For quite some time I’ve been using Vertex Paint in probably all of my work, because it’s very handy and fast way to setup masks or basic colors, specially if you do stylized stuff. The only cons that comes to my mind is that you need your topology or vertex count to match what you want to do, but I usually don’t have any issues.


I’ve made a post on Twitter to see how much people use Vertex Paint and apparently not so much people use it. So in this post I’ll show some ways that I’ve been using Vertex Paint on my work and maybe some of you will learn something new.


How to use


First let’s show how to use, because some of you may not know how to do it. When you select and object and enter in Vertex Paint mode, Blender creates a new Vertex Color channel with the name Col, that you can change to another name the represents what you are doing. You can find the Vertex Colors channels on the Object Data Properties. After enter the Vertex Paint mode you just need to paint on your model whatever you want to do, very handy isn’t?


3D Artist Magazine, Lucas Falcao Bee publication


Then to actully use it on your render, you need to add the Vertex Color channel on the Shader Editor, using the shortcut Shift+A > Input > Vertex Color.


3D Artist Magazine, Lucas Falcao Bee publication


Base Colors


The first way I wanna mention it’s for painting Base Colors, this works better if you have a more dense mesh, but it can also work with resonable low poly meshes. You can use the Blur brush to soften the colors or you can click on the Paint menu at the top of viewport and choose Smooth Vertex Colors. If you want a sharp interpolation on the colors, like I did on the eyes, you can make a selection in Edit Mode and then go back to Vertex Paint mode, click on the button Paint Mask and on the Paint menu choose Set Vertex Colors.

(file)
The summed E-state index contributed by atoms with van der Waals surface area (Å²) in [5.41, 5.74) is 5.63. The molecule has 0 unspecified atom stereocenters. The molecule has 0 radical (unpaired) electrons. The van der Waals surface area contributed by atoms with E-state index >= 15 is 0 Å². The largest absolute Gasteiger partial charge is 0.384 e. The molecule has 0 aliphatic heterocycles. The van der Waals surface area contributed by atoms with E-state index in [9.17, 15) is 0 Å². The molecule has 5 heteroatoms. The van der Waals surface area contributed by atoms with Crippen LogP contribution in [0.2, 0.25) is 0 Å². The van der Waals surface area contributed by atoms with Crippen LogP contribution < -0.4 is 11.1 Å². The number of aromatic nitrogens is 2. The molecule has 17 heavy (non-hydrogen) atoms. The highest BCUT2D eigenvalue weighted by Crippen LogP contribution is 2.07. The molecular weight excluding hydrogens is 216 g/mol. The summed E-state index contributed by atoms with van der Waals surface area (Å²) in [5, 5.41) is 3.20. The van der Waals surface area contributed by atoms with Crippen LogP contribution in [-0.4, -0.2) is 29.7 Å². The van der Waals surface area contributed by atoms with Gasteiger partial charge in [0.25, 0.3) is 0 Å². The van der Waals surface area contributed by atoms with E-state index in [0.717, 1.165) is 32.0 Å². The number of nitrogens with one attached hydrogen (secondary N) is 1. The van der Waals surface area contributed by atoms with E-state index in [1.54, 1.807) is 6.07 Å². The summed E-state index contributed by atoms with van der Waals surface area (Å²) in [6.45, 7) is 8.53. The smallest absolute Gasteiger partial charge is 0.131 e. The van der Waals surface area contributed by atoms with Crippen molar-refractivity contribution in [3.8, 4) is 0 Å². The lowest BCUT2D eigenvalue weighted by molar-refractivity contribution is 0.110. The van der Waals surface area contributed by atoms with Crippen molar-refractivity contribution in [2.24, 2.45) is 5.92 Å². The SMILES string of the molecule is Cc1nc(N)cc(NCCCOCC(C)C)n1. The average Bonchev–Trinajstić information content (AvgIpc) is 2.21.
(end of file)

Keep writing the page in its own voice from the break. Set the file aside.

3D Artist Magazine, Lucas Falcao Bee publication


Masks


Another way that I use Vertex Paint is to create grayscale or RGB masks to blend or separate textures and shaders. To create a mask I usually make a selection in Edit Mode, back to Vertex Paint, enable the Paint Mask that I mentioned before and then I click on the Paint menu and choose Set Vertex Colors. And I usually use the Smooth Vertex Colors on the mask, this way I can use a ColorRamp on the Shader Editor and control there if I want a more sharpen mask or not.


3D Artist Magazine, Lucas Falcao Bee publication


Roughness


If you are a little bit lazy like me, you can even do a kind of Roughness map in just like one click. For that you need to enter in Vertex Paint mode, paint your model with a white color and then click on the Paint menu and choose Dirty Vertex Colors. In the Shader Editor you can use a ColorRamp to adjust the values and achive the Roughness result you want.


3D Artist Magazine, Lucas Falcao Bee publication


Subsurface


The last use that I wanna mention it’s to create a Subsurface Factor mask, this way you can control how much Subsurface you want for different parts, instead of choosing a single value for the entire model. I paint this mask in black and white values and then in the Shader Editor I plug it in a ColorRamp and tweak to values until I achieve the result I was looking for.


3D Artist Magazine, Lucas Falcao Bee publication


Conclusion


These are very simple tips, I’ve never seen those uses of Vertex Paint on a tutorial on the internet, so I hope it helps some of you that are reading this to improve your work quality or at least get it done faster. These tips works even better if you mixing with procedural or tileable textures.


Anyway hope you enjoyed the tips and if you have any question feel free to leave me a message on Twitter or send me an Email.